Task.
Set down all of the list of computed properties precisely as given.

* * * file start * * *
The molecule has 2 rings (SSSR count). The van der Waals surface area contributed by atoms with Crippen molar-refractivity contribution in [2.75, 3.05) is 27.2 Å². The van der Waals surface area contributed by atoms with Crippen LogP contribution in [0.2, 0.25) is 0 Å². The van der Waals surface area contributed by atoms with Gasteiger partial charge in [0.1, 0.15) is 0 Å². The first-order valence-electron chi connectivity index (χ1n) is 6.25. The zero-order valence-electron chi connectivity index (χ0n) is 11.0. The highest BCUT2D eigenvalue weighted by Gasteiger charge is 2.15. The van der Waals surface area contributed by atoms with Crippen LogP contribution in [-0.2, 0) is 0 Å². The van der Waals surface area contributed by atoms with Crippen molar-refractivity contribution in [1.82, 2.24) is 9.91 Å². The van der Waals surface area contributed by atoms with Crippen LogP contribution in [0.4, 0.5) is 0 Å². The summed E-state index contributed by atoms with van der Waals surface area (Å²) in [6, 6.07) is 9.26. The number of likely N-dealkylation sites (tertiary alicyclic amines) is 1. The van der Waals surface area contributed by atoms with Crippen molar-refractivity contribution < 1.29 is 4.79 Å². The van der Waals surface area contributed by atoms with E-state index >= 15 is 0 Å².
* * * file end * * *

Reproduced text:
The molecule has 2 rings (SSSR count). The van der Waals surface area contributed by atoms with Crippen molar-refractivity contribution in [2.75, 3.05) is 27.2 Å². The van der Waals surface area contributed by atoms with Crippen LogP contribution in [0.2, 0.25) is 0 Å². The van der Waals surface area contributed by atoms with Gasteiger partial charge in [0.1, 0.15) is 0 Å². The first-order valence-electron chi connectivity index (χ1n) is 6.25. The zero-order valence-electron chi connectivity index (χ0n) is 11.0. The highest BCUT2D eigenvalue weighted by Gasteiger charge is 2.15. The van der Waals surface area contributed by atoms with Crippen LogP contribution in [-0.2, 0) is 0 Å². The van der Waals surface area contributed by atoms with Crippen molar-refractivity contribution in [1.82, 2.24) is 9.91 Å². The van der Waals surface area contributed by atoms with Crippen LogP contribution in [0.4, 0.5) is 0 Å². The summed E-state index contributed by atoms with van der Waals surface area (Å²) in [6, 6.07) is 9.26. The number of likely N-dealkylation sites (tertiary alicyclic amines) is 1. The van der Waals surface area contributed by atoms with Crippen molar-refractivity contribution < 1.29 is 4.79 Å². The van der Waals surface area contributed by atoms with E-state index >= 15 is 0 Å².